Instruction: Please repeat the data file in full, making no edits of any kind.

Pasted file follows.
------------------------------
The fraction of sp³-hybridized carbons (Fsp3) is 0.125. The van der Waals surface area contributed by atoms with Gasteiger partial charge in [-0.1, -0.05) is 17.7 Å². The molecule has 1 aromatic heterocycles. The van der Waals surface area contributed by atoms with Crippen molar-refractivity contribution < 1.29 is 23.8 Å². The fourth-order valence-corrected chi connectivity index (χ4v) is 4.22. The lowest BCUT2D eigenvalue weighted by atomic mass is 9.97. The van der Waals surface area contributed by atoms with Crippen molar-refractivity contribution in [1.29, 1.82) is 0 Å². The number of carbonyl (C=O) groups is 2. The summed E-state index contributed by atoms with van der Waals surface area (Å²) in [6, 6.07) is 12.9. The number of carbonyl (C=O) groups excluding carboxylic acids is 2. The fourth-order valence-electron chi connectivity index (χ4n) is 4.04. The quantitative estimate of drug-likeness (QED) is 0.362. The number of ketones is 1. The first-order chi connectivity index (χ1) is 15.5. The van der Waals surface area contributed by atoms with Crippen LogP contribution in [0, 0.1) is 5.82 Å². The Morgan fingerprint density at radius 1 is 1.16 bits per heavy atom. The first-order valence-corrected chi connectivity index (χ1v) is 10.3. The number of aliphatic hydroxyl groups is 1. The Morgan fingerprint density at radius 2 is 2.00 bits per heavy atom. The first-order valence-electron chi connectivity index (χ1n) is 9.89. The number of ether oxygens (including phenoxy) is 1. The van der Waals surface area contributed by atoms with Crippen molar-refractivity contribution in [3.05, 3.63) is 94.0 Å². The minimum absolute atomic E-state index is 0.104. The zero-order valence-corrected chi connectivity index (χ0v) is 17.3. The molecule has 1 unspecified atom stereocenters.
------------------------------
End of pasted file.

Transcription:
The fraction of sp³-hybridized carbons (Fsp3) is 0.125. The van der Waals surface area contributed by atoms with Gasteiger partial charge in [-0.1, -0.05) is 17.7 Å². The molecule has 1 aromatic heterocycles. The van der Waals surface area contributed by atoms with Crippen molar-refractivity contribution < 1.29 is 23.8 Å². The fourth-order valence-corrected chi connectivity index (χ4v) is 4.22. The lowest BCUT2D eigenvalue weighted by atomic mass is 9.97. The van der Waals surface area contributed by atoms with Crippen molar-refractivity contribution in [1.29, 1.82) is 0 Å². The number of carbonyl (C=O) groups is 2. The summed E-state index contributed by atoms with van der Waals surface area (Å²) in [6, 6.07) is 12.9. The number of carbonyl (C=O) groups excluding carboxylic acids is 2. The fourth-order valence-electron chi connectivity index (χ4n) is 4.04. The quantitative estimate of drug-likeness (QED) is 0.362. The number of ketones is 1. The first-order chi connectivity index (χ1) is 15.5. The van der Waals surface area contributed by atoms with Crippen LogP contribution in [0, 0.1) is 5.82 Å². The Morgan fingerprint density at radius 1 is 1.16 bits per heavy atom. The first-order valence-corrected chi connectivity index (χ1v) is 10.3. The number of aliphatic hydroxyl groups is 1. The Morgan fingerprint density at radius 2 is 2.00 bits per heavy atom. The first-order valence-electron chi connectivity index (χ1n) is 9.89. The number of ether oxygens (including phenoxy) is 1. The van der Waals surface area contributed by atoms with Crippen molar-refractivity contribution in [3.05, 3.63) is 94.0 Å². The minimum absolute atomic E-state index is 0.104. The zero-order valence-corrected chi connectivity index (χ0v) is 17.3. The molecule has 1 unspecified atom stereocenters.